Bartram ex Willd. 1805 not Drake 1890 nor Endl. 1848
Quercus hemisphaerica (sand laurel oak, laurel oak, Darlington oak, laurel-leaf oak) is a species of oak native to the southeastern and south-central United States, from Texas to Virginia. It is in the red oak section Quercus sect. Lobatae. It is often confused with and closely related to the Quercus laurifolia (swamp laurel oak) in which it differs in several key characteristics.
Quercus hemisphaerica is a medium-sized evergreen to semi-evergreen tree which can grow as tall as 115 feet (35 m) tall with a 5-foot (1.5 m) trunk diameter, although it is more commonly around 60 to 65 feet (18 m-20 m) tall. The leaves are entire, without teeth except one apical awn (rarely with a few teeth near apex), mostly elliptical or narrowly ovate, and 1.2 to 4.7 inches (3 cm to 12 cm) long by 0.4 to 1.6 inches (1 cm to 4 cm) wide. The petiole is very short ranging from 1/25 to 1/5 of an inch(1 mm to 5 mm) long and the leaf base is obtuse to rounded. The acorns are hemispheric in shape and 0.35 to 0.6 inches(9 to 16.5 mm) by 0.35 to 0.6 inches(9 to 16.5 mm). The acorns take 18 months to mature and are 1/4 to 1/3 covered by a saucer to bowl shaped cap. 
It grows in somewhat xeric sandy soils, sand hills, and sometimes on hillsides.
There is at least one known hybrid involving Quercus hemisphaerica which is with Q. laevis (Q. × mellichampii Trel.).
Key differences between sand laurel oak and swamp laurel oak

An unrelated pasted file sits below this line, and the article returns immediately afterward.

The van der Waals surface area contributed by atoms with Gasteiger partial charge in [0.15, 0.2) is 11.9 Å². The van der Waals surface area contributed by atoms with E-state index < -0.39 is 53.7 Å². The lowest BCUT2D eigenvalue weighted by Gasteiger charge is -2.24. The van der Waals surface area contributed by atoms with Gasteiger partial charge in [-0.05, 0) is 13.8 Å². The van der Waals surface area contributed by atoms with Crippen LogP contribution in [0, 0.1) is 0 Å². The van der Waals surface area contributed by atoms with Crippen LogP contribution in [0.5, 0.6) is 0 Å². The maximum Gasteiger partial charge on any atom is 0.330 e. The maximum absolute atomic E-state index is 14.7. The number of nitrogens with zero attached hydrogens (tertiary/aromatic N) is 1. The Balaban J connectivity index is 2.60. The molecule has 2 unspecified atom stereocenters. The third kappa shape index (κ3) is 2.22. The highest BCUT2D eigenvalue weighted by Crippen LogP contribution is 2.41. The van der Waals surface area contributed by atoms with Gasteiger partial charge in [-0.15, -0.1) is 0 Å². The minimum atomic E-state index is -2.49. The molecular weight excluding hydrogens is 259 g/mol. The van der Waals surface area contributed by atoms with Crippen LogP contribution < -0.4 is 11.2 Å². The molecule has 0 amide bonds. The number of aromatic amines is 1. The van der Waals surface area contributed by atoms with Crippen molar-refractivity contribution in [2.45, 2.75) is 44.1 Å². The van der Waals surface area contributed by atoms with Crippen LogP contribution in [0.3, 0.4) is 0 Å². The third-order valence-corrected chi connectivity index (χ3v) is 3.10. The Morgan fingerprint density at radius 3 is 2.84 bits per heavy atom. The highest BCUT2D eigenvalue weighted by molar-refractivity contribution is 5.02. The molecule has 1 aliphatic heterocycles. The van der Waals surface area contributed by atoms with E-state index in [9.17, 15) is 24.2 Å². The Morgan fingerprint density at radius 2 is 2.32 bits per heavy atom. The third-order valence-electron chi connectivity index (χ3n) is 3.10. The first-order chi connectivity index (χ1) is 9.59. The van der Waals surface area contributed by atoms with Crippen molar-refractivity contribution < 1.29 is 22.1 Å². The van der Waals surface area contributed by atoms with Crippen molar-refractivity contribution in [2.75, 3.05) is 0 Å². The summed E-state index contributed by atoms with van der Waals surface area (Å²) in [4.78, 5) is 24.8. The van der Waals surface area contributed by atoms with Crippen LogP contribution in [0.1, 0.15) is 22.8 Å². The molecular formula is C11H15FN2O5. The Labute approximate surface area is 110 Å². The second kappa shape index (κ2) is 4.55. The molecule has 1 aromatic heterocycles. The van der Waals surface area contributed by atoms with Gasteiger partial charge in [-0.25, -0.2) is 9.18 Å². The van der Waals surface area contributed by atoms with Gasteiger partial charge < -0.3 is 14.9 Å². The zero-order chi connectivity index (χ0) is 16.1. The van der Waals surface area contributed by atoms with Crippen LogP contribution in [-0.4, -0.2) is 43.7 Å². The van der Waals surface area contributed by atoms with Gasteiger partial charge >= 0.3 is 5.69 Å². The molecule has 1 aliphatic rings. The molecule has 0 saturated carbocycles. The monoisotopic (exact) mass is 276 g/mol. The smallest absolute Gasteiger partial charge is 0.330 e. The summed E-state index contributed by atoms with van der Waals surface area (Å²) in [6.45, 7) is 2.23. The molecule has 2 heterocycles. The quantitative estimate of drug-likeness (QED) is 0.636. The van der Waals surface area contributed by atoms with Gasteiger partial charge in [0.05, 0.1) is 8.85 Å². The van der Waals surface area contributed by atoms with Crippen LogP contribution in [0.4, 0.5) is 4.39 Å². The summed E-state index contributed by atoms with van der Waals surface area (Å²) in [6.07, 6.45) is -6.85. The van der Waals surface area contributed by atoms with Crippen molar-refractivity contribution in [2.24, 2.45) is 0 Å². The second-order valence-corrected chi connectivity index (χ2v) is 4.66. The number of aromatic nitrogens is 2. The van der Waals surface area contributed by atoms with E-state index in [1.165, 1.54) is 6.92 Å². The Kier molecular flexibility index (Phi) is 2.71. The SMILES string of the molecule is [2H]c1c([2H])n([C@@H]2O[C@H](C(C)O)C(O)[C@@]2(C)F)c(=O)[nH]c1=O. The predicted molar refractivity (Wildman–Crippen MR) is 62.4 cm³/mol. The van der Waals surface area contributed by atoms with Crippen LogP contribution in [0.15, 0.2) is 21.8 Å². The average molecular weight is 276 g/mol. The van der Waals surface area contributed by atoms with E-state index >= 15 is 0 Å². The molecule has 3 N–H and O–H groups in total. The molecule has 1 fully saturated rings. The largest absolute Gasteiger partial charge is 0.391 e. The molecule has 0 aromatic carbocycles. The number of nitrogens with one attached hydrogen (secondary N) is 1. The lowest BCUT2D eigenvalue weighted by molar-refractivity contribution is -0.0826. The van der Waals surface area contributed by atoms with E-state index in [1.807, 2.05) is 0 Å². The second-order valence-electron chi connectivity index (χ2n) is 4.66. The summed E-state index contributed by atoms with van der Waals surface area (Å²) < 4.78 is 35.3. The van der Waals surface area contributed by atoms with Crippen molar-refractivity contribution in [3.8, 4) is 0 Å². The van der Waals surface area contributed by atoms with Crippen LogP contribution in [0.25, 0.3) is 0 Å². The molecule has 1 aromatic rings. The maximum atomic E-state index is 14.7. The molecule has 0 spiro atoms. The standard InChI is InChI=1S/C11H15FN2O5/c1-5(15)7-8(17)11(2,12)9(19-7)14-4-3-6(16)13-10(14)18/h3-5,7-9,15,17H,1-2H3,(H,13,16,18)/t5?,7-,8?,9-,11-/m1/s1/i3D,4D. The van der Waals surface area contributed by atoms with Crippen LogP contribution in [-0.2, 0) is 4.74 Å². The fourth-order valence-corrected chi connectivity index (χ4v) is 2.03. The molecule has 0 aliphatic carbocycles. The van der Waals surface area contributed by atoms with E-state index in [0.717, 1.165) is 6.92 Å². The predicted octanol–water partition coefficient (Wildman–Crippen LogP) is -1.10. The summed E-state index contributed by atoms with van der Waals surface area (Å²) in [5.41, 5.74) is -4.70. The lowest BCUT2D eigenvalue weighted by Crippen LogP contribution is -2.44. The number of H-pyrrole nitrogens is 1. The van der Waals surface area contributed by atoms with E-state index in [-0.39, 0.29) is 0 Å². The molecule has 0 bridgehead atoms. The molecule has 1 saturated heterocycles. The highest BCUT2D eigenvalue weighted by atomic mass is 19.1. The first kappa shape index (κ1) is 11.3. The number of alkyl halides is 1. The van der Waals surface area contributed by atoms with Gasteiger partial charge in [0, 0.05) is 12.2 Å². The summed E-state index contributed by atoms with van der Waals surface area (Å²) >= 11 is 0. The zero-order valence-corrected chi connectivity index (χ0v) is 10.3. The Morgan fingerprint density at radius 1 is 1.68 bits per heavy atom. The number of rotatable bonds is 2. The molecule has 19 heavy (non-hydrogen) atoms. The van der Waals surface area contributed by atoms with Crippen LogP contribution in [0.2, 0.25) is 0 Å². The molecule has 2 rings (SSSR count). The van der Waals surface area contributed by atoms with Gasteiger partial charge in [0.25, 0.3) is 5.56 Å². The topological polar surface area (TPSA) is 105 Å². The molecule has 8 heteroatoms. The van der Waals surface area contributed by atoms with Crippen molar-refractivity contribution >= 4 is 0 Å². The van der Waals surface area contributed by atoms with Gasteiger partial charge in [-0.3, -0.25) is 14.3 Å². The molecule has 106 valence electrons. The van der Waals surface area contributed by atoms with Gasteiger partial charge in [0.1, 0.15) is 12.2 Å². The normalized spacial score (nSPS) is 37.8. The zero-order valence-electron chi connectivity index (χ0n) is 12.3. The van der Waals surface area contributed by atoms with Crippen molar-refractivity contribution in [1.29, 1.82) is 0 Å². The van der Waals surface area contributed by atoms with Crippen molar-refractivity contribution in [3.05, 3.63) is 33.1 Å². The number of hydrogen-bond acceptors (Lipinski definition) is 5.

- When both sand laurel oak (Q. hemisphaerica) and swamp laurel oak (Quercus laurifolia) are growing in the same area, sand laurel oak will flower about two weeks later than the swamp laurel oak.
- Sand laurel oak grows on dry sandy soils while swamp laurel oak grows on flood plains, river bottoms, and occasionally poorly drained upland soils.
- Sand laurel oak has narrow ovate or elliptic leaves, while swamp laurel oak has rhombic or broad ovate leaves.
- Sand laurel oak has an acute leaf apex and a rounded or obtuse leaf base, while swamp laurel oak has an obtuse or rounded leaf apex and a cuneate or attenuate leaf base.
- Sand laurel oak is mostly evergreen, while swamp laurel oak is mostly tardily deciduous.
- North Carolina State Fact Sheet: Laurel Oak
- Auburn University, Trees of Alabama and the Southeast: Laurel Oak
- Virginia Tech, Deptartment of Forestry Fact Sheet: Darlington oak
- United States Department of Agriculture plants profile: Darlington oak
- Floridata: Quercus hemisphaerica
- Institute of Food and Agricultural Sciences, University of Florida: Laurel Oak or Swamp Laurel Oak?